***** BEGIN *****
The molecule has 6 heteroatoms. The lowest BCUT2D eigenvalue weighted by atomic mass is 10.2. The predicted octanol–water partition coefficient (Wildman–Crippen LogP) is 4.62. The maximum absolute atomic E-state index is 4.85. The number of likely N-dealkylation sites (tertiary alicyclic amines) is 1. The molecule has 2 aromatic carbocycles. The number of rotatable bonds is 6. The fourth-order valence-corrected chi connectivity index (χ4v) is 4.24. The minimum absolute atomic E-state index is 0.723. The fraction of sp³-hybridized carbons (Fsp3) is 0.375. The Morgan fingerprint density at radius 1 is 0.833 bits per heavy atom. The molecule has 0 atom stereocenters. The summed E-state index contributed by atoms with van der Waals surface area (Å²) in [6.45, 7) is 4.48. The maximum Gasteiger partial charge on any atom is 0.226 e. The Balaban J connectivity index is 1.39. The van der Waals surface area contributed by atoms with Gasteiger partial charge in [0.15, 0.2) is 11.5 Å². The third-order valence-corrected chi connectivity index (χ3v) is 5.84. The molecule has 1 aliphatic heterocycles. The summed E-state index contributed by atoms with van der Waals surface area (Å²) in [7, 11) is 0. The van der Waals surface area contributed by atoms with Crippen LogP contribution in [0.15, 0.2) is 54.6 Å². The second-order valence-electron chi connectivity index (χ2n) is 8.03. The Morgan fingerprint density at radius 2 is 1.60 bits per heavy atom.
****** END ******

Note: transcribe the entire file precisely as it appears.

The molecule has 6 heteroatoms. The lowest BCUT2D eigenvalue weighted by atomic mass is 10.2. The predicted octanol–water partition coefficient (Wildman–Crippen LogP) is 4.62. The maximum absolute atomic E-state index is 4.85. The number of likely N-dealkylation sites (tertiary alicyclic amines) is 1. The molecule has 2 aromatic carbocycles. The number of rotatable bonds is 6. The fourth-order valence-corrected chi connectivity index (χ4v) is 4.24. The minimum absolute atomic E-state index is 0.723. The fraction of sp³-hybridized carbons (Fsp3) is 0.375. The Morgan fingerprint density at radius 1 is 0.833 bits per heavy atom. The molecule has 0 atom stereocenters. The summed E-state index contributed by atoms with van der Waals surface area (Å²) in [6.45, 7) is 4.48. The maximum Gasteiger partial charge on any atom is 0.226 e. The Balaban J connectivity index is 1.39. The van der Waals surface area contributed by atoms with Gasteiger partial charge in [0.15, 0.2) is 11.5 Å². The third-order valence-corrected chi connectivity index (χ3v) is 5.84. The molecule has 1 aliphatic heterocycles. The summed E-state index contributed by atoms with van der Waals surface area (Å²) in [7, 11) is 0. The van der Waals surface area contributed by atoms with Crippen LogP contribution in [0.15, 0.2) is 54.6 Å². The second-order valence-electron chi connectivity index (χ2n) is 8.03. The Morgan fingerprint density at radius 2 is 1.60 bits per heavy atom.